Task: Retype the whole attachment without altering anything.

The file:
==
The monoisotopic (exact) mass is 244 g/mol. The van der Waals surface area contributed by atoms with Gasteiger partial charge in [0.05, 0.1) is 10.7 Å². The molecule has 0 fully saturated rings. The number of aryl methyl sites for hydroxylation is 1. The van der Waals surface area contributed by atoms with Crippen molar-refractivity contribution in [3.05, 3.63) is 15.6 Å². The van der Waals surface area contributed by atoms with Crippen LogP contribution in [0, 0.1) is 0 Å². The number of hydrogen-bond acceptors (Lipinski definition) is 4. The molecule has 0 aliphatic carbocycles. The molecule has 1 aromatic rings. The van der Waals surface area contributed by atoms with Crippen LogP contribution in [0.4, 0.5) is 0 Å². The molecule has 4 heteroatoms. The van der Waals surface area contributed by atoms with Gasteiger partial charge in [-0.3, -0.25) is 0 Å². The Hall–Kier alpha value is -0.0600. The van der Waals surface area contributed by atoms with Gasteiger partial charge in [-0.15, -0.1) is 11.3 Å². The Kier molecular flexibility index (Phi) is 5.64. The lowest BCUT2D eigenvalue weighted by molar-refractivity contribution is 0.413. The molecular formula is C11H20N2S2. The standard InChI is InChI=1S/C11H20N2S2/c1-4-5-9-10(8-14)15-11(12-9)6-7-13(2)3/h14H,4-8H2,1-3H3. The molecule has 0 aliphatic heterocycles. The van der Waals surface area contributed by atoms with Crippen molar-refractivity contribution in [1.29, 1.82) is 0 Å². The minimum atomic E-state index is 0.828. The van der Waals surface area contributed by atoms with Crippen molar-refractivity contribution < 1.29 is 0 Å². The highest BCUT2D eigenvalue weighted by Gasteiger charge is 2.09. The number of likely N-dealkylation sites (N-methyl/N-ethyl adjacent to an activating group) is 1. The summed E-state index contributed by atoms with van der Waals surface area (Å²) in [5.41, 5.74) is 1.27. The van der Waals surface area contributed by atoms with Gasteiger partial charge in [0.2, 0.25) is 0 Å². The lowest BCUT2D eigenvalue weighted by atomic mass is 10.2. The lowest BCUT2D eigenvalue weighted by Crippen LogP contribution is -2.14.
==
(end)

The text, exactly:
The monoisotopic (exact) mass is 244 g/mol. The van der Waals surface area contributed by atoms with Gasteiger partial charge in [0.05, 0.1) is 10.7 Å². The molecule has 0 fully saturated rings. The number of aryl methyl sites for hydroxylation is 1. The van der Waals surface area contributed by atoms with Crippen molar-refractivity contribution in [3.05, 3.63) is 15.6 Å². The van der Waals surface area contributed by atoms with Crippen LogP contribution in [0, 0.1) is 0 Å². The number of hydrogen-bond acceptors (Lipinski definition) is 4. The molecule has 0 aliphatic carbocycles. The molecule has 1 aromatic rings. The van der Waals surface area contributed by atoms with Crippen LogP contribution in [0.4, 0.5) is 0 Å². The molecule has 4 heteroatoms. The van der Waals surface area contributed by atoms with Gasteiger partial charge in [-0.3, -0.25) is 0 Å². The Hall–Kier alpha value is -0.0600. The van der Waals surface area contributed by atoms with Gasteiger partial charge in [-0.15, -0.1) is 11.3 Å². The Kier molecular flexibility index (Phi) is 5.64. The lowest BCUT2D eigenvalue weighted by molar-refractivity contribution is 0.413. The molecular formula is C11H20N2S2. The standard InChI is InChI=1S/C11H20N2S2/c1-4-5-9-10(8-14)15-11(12-9)6-7-13(2)3/h14H,4-8H2,1-3H3. The molecule has 0 aliphatic heterocycles. The van der Waals surface area contributed by atoms with Crippen molar-refractivity contribution in [1.29, 1.82) is 0 Å². The minimum atomic E-state index is 0.828. The van der Waals surface area contributed by atoms with Crippen molar-refractivity contribution < 1.29 is 0 Å². The highest BCUT2D eigenvalue weighted by Gasteiger charge is 2.09. The number of likely N-dealkylation sites (N-methyl/N-ethyl adjacent to an activating group) is 1. The summed E-state index contributed by atoms with van der Waals surface area (Å²) in [5.41, 5.74) is 1.27. The van der Waals surface area contributed by atoms with Gasteiger partial charge in [0.2, 0.25) is 0 Å². The lowest BCUT2D eigenvalue weighted by atomic mass is 10.2. The lowest BCUT2D eigenvalue weighted by Crippen LogP contribution is -2.14.